The great Pierre Hotel robbery of 1972

The Pierre, on Fifth Avenue and 61st Street, has always been at the top of the New York city luxury hotel heap. And after a major two-year makeover, it just reopened this week.

Hotelpierre Built in 1930 at a cost of $15 million (no small change in the Depression), it has some pretty enchanting touches—such as the castle-like uppermost floors modeled after the Chapel of Versailles. 

 But The Pierre has its infamous side; it was the location of a major heist in the early morning hours of January 2, 1972. While ultra-rich guests were sleeping off New Years’ partying from the night before, tuxedo-clad mob associates held up the hotel.

Gaining access by pulling up in a limo and pretending to be friends of a guest, some of the robbers took 19 staffers and security guards hostage while the others jacked open safe deposit boxes, making off with guests’ jewels and other valuables. 

The heist went smoothly, and the robbers netted $11 million in goods. Of course, in the end, crime didn’t pay—at least for some of the crooks. The masterminds were eventually caught and sent to Attica.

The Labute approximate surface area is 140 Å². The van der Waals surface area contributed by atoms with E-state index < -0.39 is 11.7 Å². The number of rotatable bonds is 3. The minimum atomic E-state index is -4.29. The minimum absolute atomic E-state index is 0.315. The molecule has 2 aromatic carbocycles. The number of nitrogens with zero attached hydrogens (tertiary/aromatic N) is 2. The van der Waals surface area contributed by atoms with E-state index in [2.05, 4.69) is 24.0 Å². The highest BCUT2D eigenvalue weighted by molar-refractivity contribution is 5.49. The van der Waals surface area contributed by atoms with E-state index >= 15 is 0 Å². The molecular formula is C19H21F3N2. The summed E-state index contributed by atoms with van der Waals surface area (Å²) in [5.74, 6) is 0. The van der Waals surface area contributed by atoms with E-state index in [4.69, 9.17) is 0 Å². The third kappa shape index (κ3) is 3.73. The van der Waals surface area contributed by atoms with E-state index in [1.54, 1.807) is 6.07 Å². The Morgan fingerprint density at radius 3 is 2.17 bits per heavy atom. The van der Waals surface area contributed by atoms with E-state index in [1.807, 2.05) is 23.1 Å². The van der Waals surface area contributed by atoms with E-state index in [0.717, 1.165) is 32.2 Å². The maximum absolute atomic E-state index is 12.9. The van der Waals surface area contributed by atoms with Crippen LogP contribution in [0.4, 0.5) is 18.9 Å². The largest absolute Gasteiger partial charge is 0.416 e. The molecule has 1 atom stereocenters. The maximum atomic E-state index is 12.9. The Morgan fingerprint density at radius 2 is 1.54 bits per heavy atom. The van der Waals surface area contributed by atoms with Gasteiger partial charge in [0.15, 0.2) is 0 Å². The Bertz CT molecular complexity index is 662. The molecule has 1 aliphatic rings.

The above ad appeared in a 1935 issue of The New Yorker

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2 Responses to “The great Pierre Hotel robbery of 1972”

  1. Williamsburg, Leave Murray Monster Alone! - City Room Blog - NYTimes.com Says:

    […] Pierre Hotel, which reopened after major renovations, was robbed of $11 million by tuxedo-clad gangsters in 1972. [Ephemeral New […]

  2. PizzaBagel Says:

    I’m thinking that if the heist occurred in the early morning hours of January 2, 1972, then the ultra-rich guests were OVERsleeping off their New Years’ partying — not just from the night before, but from that of the night before that, December 31, 1971.

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